Midsommar

Midsommar ★½

Ari Aster's brand of shock horror eludes me, many have cited Aster to the effect of a baseless provocateur or a master of empty pastiches—his films mean nothing, while the best aspects are generally borrowed assets—and in the case of Midsommar, both of those labels apply.

Midsommar, according to Aster, is meant to simulate the experience of a toxic relationship, specifically his own—Aster drew parallels from a past relationship, modeling Florence Pugh's character after himself, Jack Reynor's role after his ex-girlfriend, and so on. That's fine and dandy, but it is clear that Midsommar has no interest in exploring its supposed subject matter—hardly any of its drawn-out length is in service of diagnosing self-doubt, guilt, or any symptoms of toxic relationship—or at least, nothing to ever substantiate a single point worth making.

As far as I'm concerned, Midsommar is, at most, a vessel for Aster to go on about his usual antics—disturbing imagery, shocking gore, and overly self-indulgent sequences that never truly add to the film or build up to anything. There are some creative designs and concepts tossed in, but they all reek of imitation—Aster, a noted Von Trier fan, verifiably borrows the premise of Dogville (the foreigner stranded in an unnerving town) but strips it of nuance with the most surface-level approach.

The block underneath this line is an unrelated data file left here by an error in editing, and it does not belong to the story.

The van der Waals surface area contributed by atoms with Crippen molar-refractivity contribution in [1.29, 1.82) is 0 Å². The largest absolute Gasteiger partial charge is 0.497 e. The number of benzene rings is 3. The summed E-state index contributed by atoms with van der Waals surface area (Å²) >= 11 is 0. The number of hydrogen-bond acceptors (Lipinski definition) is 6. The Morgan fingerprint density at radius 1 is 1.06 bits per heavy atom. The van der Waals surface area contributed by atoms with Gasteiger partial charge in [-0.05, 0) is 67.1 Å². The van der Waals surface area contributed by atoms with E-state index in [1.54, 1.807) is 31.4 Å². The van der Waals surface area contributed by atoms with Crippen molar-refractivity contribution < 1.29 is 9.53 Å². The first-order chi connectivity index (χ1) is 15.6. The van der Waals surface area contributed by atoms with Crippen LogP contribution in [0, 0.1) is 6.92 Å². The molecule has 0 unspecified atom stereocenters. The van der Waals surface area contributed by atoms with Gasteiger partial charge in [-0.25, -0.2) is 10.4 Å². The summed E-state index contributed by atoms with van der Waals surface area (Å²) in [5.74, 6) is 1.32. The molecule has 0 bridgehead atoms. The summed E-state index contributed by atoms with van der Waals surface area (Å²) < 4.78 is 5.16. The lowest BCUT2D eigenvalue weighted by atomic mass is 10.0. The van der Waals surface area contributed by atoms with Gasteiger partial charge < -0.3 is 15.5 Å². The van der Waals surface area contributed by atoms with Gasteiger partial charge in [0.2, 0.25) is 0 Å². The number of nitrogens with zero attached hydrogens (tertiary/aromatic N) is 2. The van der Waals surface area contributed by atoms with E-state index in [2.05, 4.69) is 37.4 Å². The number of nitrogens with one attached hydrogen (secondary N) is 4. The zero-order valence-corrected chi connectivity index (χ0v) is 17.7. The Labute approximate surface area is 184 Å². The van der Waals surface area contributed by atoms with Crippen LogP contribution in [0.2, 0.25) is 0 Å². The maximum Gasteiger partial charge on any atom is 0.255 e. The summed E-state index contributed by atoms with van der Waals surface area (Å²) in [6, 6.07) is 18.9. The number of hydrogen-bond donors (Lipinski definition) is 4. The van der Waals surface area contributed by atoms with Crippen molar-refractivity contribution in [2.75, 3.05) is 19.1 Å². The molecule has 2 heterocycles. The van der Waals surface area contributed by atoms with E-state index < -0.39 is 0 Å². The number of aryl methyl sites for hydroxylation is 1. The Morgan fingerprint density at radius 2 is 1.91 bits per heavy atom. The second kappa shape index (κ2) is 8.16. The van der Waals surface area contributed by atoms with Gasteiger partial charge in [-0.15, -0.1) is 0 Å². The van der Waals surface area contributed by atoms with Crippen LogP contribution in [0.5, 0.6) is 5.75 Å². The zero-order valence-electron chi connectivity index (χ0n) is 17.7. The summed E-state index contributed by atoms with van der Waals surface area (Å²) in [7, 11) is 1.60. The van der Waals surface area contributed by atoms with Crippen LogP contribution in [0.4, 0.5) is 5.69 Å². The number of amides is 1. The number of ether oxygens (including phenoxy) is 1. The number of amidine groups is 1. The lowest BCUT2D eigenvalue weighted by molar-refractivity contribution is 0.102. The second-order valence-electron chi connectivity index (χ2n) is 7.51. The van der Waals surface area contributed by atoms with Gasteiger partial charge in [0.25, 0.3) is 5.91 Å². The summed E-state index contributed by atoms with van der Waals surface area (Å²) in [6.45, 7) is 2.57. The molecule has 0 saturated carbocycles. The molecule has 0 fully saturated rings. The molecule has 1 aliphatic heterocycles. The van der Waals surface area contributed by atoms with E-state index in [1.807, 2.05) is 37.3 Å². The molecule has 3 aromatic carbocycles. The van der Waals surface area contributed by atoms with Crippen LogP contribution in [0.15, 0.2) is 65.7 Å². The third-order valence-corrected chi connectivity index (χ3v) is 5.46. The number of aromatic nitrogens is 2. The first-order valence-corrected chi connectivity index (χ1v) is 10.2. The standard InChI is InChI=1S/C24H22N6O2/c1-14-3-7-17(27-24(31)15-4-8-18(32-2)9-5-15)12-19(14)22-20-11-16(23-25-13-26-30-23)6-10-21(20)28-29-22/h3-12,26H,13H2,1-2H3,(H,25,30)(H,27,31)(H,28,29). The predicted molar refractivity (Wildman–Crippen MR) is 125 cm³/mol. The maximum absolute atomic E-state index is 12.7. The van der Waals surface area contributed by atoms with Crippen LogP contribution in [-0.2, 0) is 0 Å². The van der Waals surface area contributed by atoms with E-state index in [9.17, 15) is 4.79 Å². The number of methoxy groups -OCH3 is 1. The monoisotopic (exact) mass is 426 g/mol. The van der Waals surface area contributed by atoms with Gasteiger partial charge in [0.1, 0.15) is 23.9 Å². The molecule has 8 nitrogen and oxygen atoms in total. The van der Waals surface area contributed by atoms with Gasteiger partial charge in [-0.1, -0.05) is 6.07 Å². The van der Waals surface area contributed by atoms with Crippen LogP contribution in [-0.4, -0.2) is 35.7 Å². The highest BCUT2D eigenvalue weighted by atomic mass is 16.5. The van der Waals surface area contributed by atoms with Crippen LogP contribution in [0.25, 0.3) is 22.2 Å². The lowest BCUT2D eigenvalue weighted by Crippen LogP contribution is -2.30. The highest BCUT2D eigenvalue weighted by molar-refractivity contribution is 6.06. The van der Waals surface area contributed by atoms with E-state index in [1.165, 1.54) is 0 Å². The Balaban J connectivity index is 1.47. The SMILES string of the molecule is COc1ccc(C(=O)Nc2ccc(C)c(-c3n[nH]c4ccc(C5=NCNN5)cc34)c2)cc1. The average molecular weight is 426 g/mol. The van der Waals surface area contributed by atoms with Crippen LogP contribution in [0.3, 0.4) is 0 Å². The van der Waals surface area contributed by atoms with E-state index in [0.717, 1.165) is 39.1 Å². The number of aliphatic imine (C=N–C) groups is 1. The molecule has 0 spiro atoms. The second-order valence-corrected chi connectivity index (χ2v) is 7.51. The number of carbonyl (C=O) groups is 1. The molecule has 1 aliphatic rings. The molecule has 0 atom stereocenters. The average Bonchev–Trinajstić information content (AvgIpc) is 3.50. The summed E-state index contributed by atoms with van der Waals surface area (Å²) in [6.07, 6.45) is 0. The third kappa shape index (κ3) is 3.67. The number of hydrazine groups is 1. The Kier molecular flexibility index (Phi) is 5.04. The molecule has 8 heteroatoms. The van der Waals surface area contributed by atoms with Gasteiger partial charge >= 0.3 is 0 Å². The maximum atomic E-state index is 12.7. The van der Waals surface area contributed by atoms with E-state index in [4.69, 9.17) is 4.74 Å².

It's just really, really, toothless—but what's even worse than that is that it's boring. Midsommar is a slog of a film that hardly earns its length nor pacing. For what it's worth, I enjoyed Hereditary the first time around, largely in part due to Toni Colette—though, here, there is nothing to even offer the illusion of a good film. Sophomoric slump? Yeah, I'd say so—my dude needs to shake it up for his next feature.

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